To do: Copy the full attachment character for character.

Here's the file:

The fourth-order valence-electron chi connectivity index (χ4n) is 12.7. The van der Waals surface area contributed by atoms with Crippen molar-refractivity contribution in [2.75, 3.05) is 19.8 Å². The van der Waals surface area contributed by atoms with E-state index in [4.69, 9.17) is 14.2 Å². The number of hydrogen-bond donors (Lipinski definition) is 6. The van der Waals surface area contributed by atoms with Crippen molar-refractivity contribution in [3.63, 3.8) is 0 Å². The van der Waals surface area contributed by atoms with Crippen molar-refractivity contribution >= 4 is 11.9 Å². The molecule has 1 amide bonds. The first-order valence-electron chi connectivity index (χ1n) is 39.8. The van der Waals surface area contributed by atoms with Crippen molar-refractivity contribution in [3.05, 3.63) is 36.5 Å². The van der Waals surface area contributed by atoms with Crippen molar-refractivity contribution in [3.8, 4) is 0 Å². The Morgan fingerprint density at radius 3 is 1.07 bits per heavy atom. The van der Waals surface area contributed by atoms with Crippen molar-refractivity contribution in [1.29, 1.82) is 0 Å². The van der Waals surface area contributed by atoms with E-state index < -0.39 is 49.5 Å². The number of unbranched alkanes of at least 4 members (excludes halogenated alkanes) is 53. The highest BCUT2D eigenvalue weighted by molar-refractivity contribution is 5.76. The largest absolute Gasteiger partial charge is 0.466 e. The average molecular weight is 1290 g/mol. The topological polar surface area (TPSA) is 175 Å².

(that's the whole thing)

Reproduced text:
The fourth-order valence-electron chi connectivity index (χ4n) is 12.7. The van der Waals surface area contributed by atoms with Crippen molar-refractivity contribution in [2.75, 3.05) is 19.8 Å². The van der Waals surface area contributed by atoms with E-state index in [4.69, 9.17) is 14.2 Å². The number of hydrogen-bond donors (Lipinski definition) is 6. The van der Waals surface area contributed by atoms with Crippen molar-refractivity contribution in [3.63, 3.8) is 0 Å². The van der Waals surface area contributed by atoms with Crippen molar-refractivity contribution >= 4 is 11.9 Å². The molecule has 1 amide bonds. The first-order valence-electron chi connectivity index (χ1n) is 39.8. The van der Waals surface area contributed by atoms with Crippen molar-refractivity contribution in [3.05, 3.63) is 36.5 Å². The van der Waals surface area contributed by atoms with Crippen molar-refractivity contribution in [3.8, 4) is 0 Å². The Morgan fingerprint density at radius 3 is 1.07 bits per heavy atom. The van der Waals surface area contributed by atoms with Crippen molar-refractivity contribution in [1.29, 1.82) is 0 Å². The van der Waals surface area contributed by atoms with E-state index < -0.39 is 49.5 Å². The number of unbranched alkanes of at least 4 members (excludes halogenated alkanes) is 53. The highest BCUT2D eigenvalue weighted by molar-refractivity contribution is 5.76. The largest absolute Gasteiger partial charge is 0.466 e. The average molecular weight is 1290 g/mol. The topological polar surface area (TPSA) is 175 Å².